24 September 2015

The Other Rockaway

I've surfed the west coast Rockaway; a trip to visit my big brother in New York City gave me the chance to surf the east coast one.
The view from my brother's apartment
After Michael left for work, I planned my route on the subway: the 6 to the 4 to the A to the S, getting off at Beach 90, where I could walk to a surf shop to rent a board. (Because American Airlines would've charged me $300 – three hundred dollars!! – to fly my board across the country and back. Robbery!)

I wasn't feeling brave nor bold, being at a low point in my life in the midst of a painful divorce, but I put on my backpack and left my brother's 41st floor apartment to head out into the Big Apple after taking reassurance from my new bracelet. It's engraved with a Shakespeare quote: "though she be but little she is fierce."

After stopping at the corner Starbucks for a familiar soy peppermint mocha, I descended the stairs into the grimy and bustling subway. A few minutes later, I shuffled aboard the #6 train for a quick ride to my first connection. Not for the first time, Google Maps told me to head toward "Someplace" but the signs on the trains and on the platform didn't list "Someplace," only "Somewhere" and "Somewhere Else." And not for the last time, I asked the nearest random stranger which train to board to get to the "Someplace" where I wanted to go. Contrary to rumor, not only are New Yorkers not rude and not unfriendly, they are generally quite helpful. Everyone I asked to point me in the right direction did so nicely, and a few even struck up a friendly conversation afterward.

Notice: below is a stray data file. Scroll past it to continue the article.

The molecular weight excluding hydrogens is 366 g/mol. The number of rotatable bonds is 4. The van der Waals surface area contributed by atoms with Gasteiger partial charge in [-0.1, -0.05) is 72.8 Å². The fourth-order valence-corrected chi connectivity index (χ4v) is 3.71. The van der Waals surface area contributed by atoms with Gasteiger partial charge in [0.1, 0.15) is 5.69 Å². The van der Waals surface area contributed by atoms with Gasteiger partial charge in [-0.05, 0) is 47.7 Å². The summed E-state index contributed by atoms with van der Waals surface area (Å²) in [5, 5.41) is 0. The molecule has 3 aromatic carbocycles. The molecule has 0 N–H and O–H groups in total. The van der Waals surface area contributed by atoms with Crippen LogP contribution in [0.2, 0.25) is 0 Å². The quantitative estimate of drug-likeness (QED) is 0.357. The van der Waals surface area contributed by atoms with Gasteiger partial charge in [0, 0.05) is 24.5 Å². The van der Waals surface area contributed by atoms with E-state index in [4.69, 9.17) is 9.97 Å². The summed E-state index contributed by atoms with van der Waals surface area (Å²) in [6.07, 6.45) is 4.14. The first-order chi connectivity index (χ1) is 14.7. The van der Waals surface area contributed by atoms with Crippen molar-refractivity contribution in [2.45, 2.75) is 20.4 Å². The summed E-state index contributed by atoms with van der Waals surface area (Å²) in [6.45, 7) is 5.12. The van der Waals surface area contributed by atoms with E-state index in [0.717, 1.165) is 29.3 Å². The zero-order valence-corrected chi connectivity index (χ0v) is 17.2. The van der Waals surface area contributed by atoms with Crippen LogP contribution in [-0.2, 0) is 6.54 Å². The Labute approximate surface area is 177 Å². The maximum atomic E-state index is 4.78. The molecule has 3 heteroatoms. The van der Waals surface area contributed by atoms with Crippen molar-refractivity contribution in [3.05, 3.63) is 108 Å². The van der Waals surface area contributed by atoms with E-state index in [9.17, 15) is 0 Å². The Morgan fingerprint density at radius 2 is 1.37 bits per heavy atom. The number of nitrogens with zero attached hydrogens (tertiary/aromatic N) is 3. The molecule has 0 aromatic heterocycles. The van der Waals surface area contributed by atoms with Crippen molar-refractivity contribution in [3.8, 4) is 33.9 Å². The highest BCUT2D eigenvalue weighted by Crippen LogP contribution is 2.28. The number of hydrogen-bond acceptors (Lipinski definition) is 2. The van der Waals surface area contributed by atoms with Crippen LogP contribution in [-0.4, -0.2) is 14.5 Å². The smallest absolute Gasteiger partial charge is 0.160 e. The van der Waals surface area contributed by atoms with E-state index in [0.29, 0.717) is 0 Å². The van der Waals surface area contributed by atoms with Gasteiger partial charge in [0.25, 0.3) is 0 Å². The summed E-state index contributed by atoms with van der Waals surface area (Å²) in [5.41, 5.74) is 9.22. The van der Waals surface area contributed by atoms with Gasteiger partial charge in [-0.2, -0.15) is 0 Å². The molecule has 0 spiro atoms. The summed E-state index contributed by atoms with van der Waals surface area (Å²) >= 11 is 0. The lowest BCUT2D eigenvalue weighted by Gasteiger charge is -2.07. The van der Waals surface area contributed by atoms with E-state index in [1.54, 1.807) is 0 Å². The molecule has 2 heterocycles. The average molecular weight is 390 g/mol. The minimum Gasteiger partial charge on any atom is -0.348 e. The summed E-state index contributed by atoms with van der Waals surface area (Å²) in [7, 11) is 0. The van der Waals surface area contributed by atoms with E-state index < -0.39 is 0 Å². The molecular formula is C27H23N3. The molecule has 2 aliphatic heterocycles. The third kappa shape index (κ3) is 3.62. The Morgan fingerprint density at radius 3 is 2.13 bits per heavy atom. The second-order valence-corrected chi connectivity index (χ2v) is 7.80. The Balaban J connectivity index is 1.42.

Love that pink hair
With the guidance of strangers, I made it onto the A train, which rose from underground into the sunshine to cross Jamaica Bay. I saw a surfboard at the far end of the car, and went over the make the acquaintance of a girl named Tom. She was traveling to a different part of Rockaway with her mother and two younger brothers for a surf lesson.
A girl named Tom, heading to Rockaway on the A train
I wished her good waves and disembarked at an above-ground platform to make my last connection to the S train. After an hour and a half on public transit and for only $2.75, the train let me off in a gritty urban area. I followed a young woman carrying a shortboard toward the beach, catching up to her when she paused at a shop.
Gentry leaving the Rockaway station with her shortboard
As she fell in beside me, she asked if I knew where there was a surf shop. Indeed I did! Her name was Gentry and she'd recently moved back to NYC, reclaiming the surfboard she'd left with a friend. But she needed a leash, so we went together to Boarders surf shop. I left her there and walked the last couple of blocks for my first view of the Atlantic Ocean in years.
There was surf! It was waist- to chest-high, steep and breaking close to the beach. If I'd had the pick of my quiver, I'd have taken out my 5'4" shortboard.
Alas, back at Boarders, the best rental they could offer me was a thick 6'4" NSP fish.
Not the best board but perhaps good enough